• local knowledge of the area. Michael and Becky have collected at a number of sites around the area and will be happy to share their local knowledge and provide directions and maps to sites that you might like to visit when you are ready to venture away from the Casitas.

Rockhounding Excursions in the Area

silver city lodgingExceptional rockhounding opportunities can be found throughout the Gila, Coronado, and Apache National Forest lands and Bureau of Land Management (BLM) land within a 75 mile radius of Casitas de Gila Guesthouses.

There are numerous localities which have been identified and written about in guidebooks. Other localities are known to local rockhound groups. Yet the fact remains that there are literally thousands and thousands of acres virtually unexplored and awaiting the serious and experienced rockhound who enjoys the thrill of locating new collecting localities.

Regular highway vehicles will be able to access many of the collecting sites on National Forest and Bureau of Land Management (BLM) land; however, a high-clearance vehicle will allow you to greatly expand your collecting area. Four-wheel drive, while not usually necessary, might be useful in some of the more remote areas.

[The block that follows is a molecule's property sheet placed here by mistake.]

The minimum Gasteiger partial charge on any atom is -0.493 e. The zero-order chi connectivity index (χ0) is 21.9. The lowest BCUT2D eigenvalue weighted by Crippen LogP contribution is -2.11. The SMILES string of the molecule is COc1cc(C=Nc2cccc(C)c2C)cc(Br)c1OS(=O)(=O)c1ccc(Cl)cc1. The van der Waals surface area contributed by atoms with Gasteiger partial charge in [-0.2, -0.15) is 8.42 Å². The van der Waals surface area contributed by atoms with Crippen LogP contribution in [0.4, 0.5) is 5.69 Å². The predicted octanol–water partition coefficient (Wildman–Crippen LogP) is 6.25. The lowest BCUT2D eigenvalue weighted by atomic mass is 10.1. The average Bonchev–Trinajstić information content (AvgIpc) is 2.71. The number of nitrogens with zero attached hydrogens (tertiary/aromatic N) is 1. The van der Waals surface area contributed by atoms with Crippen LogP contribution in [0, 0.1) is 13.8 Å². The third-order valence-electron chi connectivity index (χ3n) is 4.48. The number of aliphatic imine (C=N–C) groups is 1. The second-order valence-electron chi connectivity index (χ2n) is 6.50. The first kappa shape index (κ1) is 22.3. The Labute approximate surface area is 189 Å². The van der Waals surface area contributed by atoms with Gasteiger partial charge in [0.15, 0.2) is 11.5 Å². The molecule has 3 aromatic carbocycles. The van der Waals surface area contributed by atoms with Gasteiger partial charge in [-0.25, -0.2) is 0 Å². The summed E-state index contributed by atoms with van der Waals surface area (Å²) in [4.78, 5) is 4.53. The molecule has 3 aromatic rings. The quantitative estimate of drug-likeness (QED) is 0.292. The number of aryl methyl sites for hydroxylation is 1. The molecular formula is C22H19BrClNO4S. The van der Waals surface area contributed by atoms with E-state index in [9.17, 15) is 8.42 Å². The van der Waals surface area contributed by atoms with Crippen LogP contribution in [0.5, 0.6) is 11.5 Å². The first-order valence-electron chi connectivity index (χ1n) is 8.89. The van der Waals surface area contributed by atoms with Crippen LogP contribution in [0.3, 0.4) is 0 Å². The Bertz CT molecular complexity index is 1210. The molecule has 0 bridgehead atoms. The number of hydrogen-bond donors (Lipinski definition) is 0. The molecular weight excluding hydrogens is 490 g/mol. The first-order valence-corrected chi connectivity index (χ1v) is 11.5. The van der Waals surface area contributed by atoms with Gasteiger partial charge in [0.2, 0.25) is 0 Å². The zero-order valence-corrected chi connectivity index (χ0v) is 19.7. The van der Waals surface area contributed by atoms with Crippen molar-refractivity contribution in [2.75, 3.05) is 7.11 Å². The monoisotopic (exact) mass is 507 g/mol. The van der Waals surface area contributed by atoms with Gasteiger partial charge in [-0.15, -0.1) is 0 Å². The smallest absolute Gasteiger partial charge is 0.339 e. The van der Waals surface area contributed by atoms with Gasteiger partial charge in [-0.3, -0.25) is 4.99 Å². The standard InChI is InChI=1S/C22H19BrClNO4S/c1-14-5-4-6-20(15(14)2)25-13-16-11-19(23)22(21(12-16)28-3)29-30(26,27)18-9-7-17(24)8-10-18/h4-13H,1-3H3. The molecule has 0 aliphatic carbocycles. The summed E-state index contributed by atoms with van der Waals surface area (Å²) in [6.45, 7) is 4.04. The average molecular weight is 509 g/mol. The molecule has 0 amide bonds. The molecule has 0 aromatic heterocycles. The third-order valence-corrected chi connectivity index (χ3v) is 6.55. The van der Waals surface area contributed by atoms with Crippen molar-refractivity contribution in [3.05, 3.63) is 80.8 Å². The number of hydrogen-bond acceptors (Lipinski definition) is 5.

If you are a serious rockhound and intend to visit remote sites, advance planning can be helpful and there are several precautions that we would suggest;

  • Research the site and obtain permission where necessary in advance of your trip.

  • Obtain maps of where you are going. We can provide some maps, and others are for sale in our Art Gallery.

  • Don’t go alone if possible; but if you do, always let people know where you are going and notify them upon your return.

  • silver city bed and breakfastCarry more drinking water than you think you will need.

  • Wear stout boots, long pants and long-sleeved shirt, a wide-brimmed hat, and take and use sunscreen. Insect repellent can be useful during wet periods.

  • Bring a good sturdy pack for carrying your finds, plus newspaper for wrapping delicate specimens.

  • Watch the weather. In the winter snow can be encountered above 6,000 feet; and in the summer flash floods from thunderstorms are common. Current weather forecasts are always available at the Casitas.

  • Most sites will not require tools; however, in some cases the following could be useful: crack hammer and cold-chisel, shovel, pick and pry-bar.

Once you've made your reservations at Casitas de GIla Guesthouses, we'd be happy to discuss any aspect of your rockhounding expedition to the area.

You can also contact Royal Scepter Gems and Minerals in Silver City for information on rockhounding in Grant County.

The Rolling Stones Gem and Mineral Society has monthly field trips and sponsors a Gem and Mineral Show over annually Labor Day Weekend.


Becky & Michael O'Connor, Owners
CASITAS DE GILA GUESTHOUSES & ART GALLERY
50 Casita Flats Rd • PO Box 325 • Gila, New Mexico 88038
575-535-4455  •  fax 575-535-4456

UPDATED JAN. 2014    COPYRIGHT ©2014 CASITAS DE GILA, INC.